Sunday, August 01, 2004

Mujhse Shaadi Karogi 

Fortunately for our filmmakers, our audiences are so undemanding, that they would happily watch the same film over and over again, with just a little variation—provided it didn’t bore them to death.

David Dhawan and his favourite writers (Anees Bazmee and Rumi Jaffrey) deliver a typical Dhawan comedy in Mujhse Shaadi Karogi. Those who didn’t care for that brand of comedy to begin with, will find this one repetitive and most unfunny. But for Dhawan loyalists, it delivers what it promises—though getting the laughs takes much more effort now, and the plot is totally ‘thakela’ – to use a local colloquialism. The best scenes come from Hollywood hit Meet the Parents, which was hilarious-- the problem with our films being that they can’t use brevity in their wit—so every gag is stretched till it palls.

Samir (Salman Khan) is supposed to be a hot tempered guy – to establish this, you have to start with him as an infant—and to get over a broken heart he goes to Goa (where women in bikinis dance on the beach all the time). He falls in love with Rani (Priyanka Chopra), the girl in the house across the street, who changes clothes with the windows open, and does cabaret like workouts on her terrace for all to ogle at.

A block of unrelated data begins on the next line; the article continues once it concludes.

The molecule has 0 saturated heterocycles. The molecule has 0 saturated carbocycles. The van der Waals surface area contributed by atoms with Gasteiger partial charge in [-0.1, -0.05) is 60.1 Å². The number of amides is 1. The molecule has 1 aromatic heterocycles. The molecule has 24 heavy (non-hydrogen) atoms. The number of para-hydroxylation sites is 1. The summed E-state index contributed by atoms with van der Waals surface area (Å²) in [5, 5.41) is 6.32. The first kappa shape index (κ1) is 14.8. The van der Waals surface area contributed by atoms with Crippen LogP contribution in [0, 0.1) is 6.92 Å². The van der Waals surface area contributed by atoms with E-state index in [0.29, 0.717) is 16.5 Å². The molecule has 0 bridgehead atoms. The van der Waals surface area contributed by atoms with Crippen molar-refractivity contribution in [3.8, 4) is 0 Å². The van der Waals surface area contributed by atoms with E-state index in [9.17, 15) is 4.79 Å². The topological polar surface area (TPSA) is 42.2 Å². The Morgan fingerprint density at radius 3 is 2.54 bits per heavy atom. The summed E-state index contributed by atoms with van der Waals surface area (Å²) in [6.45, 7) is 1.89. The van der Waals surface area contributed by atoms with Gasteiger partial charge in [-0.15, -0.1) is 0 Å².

Unfortunately for Samir, every time he wants to befriend Rani, he ends up injuring her father (Amrish Puri). To add to his woes, the smooth-talking Sunny (Akshay Kumar) comes in as his roommate and also starts chasing Rani.

Samir promises his grandmother that he will keep his temper in check, and that comes in the way of beating up Sunny, who lies, cheats and impersonates his way into Rani’s affections and also impresses her father. In the process he manages to make Rani believe Samir is a total heel.

Amazing that Salman Khan agreed to play a loser, who can only splutter with frustration as the other guy takes credit for all his good deeds.

This Tom ‘n’ Jerry game (like Dhawan’s own Deewana Mastana) goes on forever—with regular song breaks-- leading to a ‘cute’ climax in a stadium, with cricketers making guest appearances.

Dhawan regular Kader Khan adds his bit—he plays a corny character whose has a clot in his brain, so goes alternately blind, deaf, mute, dim-witted. Rajpal Yadav as an inept astrologer is a new entrant into this stable.

Salman Khan and Akshay Kumar bring a sense of the zany into their performances and make the film bearable. Priyanka Chopra adds the glamour quotient. Minus too much vulgarity, the film could be called a ‘clean’ entertainer. And if the audience goes for it, well then, good for Dhawan. He can make some more films like this till he tires of them himself.


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